By the end of the month, Ohio’s school teachers will start to receive the second of the two-dose COVID-19 vaccine, but increased symptoms could force many educators out of the classroom for a day or two.
Some Butler County school districts are putting plans in place to avoid that issue.
“When we talk about doing the second shot, we don’t need to enter things with fear,” said Dr. Andre Harris, chief medical officer and vice president of operations at Atrium Medical Center in Middletown. “What’s been the most grabbing with this, we know there is a good portion of people that will have some symptoms behind the second vaccination.”
Between 55 and 83 percent of those people who receive the second vaccination shot of either the Moderna or Pfizer vaccines ― which require two doses separated by multiple weeks ― have experienced common symptoms like fever, chills, headaches, and/or joint and muscle aches.
However, as fast as the side effects come on, they quickly disappear, Harris said. About 12 to 13 hours after Harris received his second dose of the COVID-19 vaccine, he said he started getting chills and later developed a headache.
“I knew exactly what was going on so I took some ibuprofen at that time and by the time I woke up later on that morning I didn’t have any problems with chills. I had a little bit of a headache ... a little fatigue,” he said.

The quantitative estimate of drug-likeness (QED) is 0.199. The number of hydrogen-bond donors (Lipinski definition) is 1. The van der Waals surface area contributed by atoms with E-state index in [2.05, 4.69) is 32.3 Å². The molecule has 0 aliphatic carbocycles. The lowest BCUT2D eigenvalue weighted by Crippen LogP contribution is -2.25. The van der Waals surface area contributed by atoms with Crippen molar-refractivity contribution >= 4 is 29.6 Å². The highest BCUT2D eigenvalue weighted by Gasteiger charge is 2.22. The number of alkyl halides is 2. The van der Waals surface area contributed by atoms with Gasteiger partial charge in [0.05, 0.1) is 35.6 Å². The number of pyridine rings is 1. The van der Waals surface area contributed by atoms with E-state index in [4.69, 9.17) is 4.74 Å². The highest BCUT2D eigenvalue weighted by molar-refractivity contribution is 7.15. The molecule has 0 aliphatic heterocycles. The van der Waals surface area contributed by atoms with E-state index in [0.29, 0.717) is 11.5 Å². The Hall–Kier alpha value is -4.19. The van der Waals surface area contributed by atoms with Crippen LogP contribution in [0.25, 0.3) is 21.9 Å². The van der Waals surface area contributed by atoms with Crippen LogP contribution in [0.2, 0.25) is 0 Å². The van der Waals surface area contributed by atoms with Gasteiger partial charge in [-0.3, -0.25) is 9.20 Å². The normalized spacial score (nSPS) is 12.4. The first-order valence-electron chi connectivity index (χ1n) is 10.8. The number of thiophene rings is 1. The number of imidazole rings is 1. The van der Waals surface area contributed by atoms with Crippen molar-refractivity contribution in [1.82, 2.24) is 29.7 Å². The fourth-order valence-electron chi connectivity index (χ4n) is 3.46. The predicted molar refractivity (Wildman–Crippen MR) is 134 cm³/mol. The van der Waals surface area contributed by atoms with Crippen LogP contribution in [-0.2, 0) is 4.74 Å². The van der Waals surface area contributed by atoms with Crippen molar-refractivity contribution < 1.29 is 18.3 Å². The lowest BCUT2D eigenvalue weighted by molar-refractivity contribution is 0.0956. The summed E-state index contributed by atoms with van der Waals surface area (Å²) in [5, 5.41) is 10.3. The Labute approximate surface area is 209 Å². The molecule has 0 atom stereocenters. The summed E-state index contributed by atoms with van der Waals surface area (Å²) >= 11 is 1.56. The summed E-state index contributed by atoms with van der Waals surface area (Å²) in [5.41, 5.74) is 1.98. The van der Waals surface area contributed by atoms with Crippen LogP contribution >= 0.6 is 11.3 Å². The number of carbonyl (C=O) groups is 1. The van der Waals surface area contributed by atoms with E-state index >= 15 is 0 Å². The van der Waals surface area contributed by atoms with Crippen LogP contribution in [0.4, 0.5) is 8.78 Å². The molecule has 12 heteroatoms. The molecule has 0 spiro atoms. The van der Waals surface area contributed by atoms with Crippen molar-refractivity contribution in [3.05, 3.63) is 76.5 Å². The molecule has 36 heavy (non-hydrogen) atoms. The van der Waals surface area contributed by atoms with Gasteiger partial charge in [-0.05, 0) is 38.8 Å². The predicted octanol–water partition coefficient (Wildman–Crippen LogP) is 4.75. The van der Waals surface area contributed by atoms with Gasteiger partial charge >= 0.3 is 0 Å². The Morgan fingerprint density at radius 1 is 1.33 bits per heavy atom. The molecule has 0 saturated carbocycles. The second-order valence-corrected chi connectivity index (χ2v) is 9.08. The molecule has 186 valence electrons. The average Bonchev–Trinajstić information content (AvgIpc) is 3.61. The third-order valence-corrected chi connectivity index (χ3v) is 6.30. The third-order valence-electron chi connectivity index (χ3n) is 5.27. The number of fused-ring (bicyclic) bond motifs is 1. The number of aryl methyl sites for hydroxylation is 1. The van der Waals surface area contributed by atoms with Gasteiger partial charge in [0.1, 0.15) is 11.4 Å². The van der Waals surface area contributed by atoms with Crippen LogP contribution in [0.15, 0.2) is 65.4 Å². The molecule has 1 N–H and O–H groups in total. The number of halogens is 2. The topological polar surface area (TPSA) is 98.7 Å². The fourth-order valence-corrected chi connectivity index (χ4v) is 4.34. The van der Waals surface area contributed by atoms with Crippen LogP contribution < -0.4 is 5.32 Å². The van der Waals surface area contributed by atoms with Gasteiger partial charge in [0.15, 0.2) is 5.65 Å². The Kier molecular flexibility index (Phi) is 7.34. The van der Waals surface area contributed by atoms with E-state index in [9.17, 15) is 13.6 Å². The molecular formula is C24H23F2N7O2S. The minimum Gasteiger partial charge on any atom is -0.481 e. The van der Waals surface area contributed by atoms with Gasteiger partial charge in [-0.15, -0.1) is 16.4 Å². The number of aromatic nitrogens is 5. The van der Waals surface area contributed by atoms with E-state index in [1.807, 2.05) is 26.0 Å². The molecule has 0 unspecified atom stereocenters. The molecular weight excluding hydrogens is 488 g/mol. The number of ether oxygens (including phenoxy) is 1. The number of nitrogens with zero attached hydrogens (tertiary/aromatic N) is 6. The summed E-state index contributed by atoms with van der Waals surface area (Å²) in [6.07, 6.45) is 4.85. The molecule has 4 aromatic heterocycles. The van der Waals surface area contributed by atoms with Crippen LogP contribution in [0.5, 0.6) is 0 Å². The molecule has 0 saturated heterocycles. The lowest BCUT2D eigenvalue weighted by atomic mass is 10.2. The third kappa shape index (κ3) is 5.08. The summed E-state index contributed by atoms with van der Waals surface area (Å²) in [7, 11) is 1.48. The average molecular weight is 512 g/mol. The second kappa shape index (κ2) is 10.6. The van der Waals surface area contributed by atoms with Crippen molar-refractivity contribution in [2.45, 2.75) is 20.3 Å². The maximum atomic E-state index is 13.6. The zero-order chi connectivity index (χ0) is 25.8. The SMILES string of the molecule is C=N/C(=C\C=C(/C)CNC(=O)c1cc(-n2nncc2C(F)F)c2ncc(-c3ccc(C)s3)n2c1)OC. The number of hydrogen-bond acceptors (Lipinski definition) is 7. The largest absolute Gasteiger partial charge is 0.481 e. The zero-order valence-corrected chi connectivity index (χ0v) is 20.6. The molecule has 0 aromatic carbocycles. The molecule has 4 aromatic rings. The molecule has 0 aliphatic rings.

Harris said his side effects lasted about 24 hours, but some have reported side effects lasting one to three days.
Some area districts are trying to avoid a similar issue that happened in the Fairless Local Schools in northeast Ohio. The district canceled classes due because of the side effects educators experienced, according to Fox 8 News.
Middletown City Schools and Lakota Local Schools will adjust their schedules to accommodate the side effects of the COVID-19 vaccine’s second dose.
“We switched the date of our second shot to Friday, Feb. 26 ― the original date was Wednesday, Feb. 24. We typically have a remote day for all students on Wednesday, so we moved that remote date to Friday,” said Middletown Schools spokeswoman Elizabeth Beadle.
Lakota Schools spokeswoman Betsy Fuller said though the first dose had “very little impact” on the staff, “we are concerned about the side effects that could result.”
“Because of this concern, along with the substitute shortage we have been dealing with this year, we will shift to remote learning on Feb. 25 and 26, the two days following our next vaccination clinic,” she said.
As of Thursday, more than 1.16 million Ohioans have started the inoculation process, which represents nearly 10 percent of the state. Nearly 374,400 have completed the two-dose regimen of the COVID-19 vaccination, which represents 3.2 percent of the state.
In Butler County, 9,040 people have received both vaccine doses of the 33,512 that have started the inoculation process.
Harris does caution people experiencing side effects of the second dose from pre-medicating. He said people should wait until symptoms show before taking medications like ibuprofen or acetaminophen.
“One of the concepts is you want to let your immune systems have the response it’s supposed to have with getting this new vaccine in your system, so you can have a robust response to it,” Harris said.
Facts and figures
- Of the 1.16 million Ohioans that have started the vaccination process, 33,512 reside in Butler County, 23,048 reside in Warren County and 83,619 reside in Hamilton County.
- 374,380 people have completed the two-dose regimen of the COVID-19 vaccination, which represents 3.2 percent of the state. That includes 9,040 in Butler County, 7,655 in Warren County and 26,841 in Hamilton County.
Journal-News is a news partner of WCPO 9.